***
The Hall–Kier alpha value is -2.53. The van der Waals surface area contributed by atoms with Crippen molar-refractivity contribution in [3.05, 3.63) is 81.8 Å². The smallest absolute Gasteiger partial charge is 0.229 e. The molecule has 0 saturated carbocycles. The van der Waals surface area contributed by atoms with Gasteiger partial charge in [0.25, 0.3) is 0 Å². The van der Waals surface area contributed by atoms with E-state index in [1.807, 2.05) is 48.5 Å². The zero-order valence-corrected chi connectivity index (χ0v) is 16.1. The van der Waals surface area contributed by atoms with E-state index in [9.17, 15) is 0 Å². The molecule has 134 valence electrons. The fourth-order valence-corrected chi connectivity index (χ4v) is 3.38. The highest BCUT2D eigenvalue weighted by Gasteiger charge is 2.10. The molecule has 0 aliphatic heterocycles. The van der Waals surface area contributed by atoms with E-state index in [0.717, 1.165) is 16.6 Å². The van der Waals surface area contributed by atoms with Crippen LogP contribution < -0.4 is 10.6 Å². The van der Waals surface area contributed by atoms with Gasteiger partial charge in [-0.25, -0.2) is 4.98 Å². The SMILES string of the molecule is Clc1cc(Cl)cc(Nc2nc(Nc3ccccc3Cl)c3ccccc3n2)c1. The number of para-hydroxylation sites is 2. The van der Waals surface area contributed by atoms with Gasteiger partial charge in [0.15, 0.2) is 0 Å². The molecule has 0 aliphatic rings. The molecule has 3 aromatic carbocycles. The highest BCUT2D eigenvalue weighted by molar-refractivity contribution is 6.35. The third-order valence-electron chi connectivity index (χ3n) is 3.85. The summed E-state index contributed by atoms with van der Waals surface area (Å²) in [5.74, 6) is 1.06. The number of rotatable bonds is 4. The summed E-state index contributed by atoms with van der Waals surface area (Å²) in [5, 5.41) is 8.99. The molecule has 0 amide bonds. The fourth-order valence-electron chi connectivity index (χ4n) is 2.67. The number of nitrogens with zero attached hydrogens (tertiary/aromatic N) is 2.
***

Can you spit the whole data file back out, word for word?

The Hall–Kier alpha value is -2.53. The van der Waals surface area contributed by atoms with Crippen molar-refractivity contribution in [3.05, 3.63) is 81.8 Å². The smallest absolute Gasteiger partial charge is 0.229 e. The molecule has 0 saturated carbocycles. The van der Waals surface area contributed by atoms with Gasteiger partial charge in [0.25, 0.3) is 0 Å². The van der Waals surface area contributed by atoms with E-state index in [1.807, 2.05) is 48.5 Å². The zero-order valence-corrected chi connectivity index (χ0v) is 16.1. The van der Waals surface area contributed by atoms with E-state index in [9.17, 15) is 0 Å². The molecule has 134 valence electrons. The fourth-order valence-corrected chi connectivity index (χ4v) is 3.38. The highest BCUT2D eigenvalue weighted by Gasteiger charge is 2.10. The molecule has 0 aliphatic heterocycles. The van der Waals surface area contributed by atoms with E-state index in [0.717, 1.165) is 16.6 Å². The van der Waals surface area contributed by atoms with Crippen LogP contribution < -0.4 is 10.6 Å². The van der Waals surface area contributed by atoms with Gasteiger partial charge in [-0.25, -0.2) is 4.98 Å². The SMILES string of the molecule is Clc1cc(Cl)cc(Nc2nc(Nc3ccccc3Cl)c3ccccc3n2)c1. The number of para-hydroxylation sites is 2. The van der Waals surface area contributed by atoms with Gasteiger partial charge in [0.15, 0.2) is 0 Å². The molecule has 0 aliphatic rings. The molecule has 3 aromatic carbocycles. The highest BCUT2D eigenvalue weighted by molar-refractivity contribution is 6.35. The third-order valence-electron chi connectivity index (χ3n) is 3.85. The summed E-state index contributed by atoms with van der Waals surface area (Å²) in [5.74, 6) is 1.06. The number of rotatable bonds is 4. The summed E-state index contributed by atoms with van der Waals surface area (Å²) in [5, 5.41) is 8.99. The molecule has 0 amide bonds. The fourth-order valence-electron chi connectivity index (χ4n) is 2.67. The number of nitrogens with zero attached hydrogens (tertiary/aromatic N) is 2.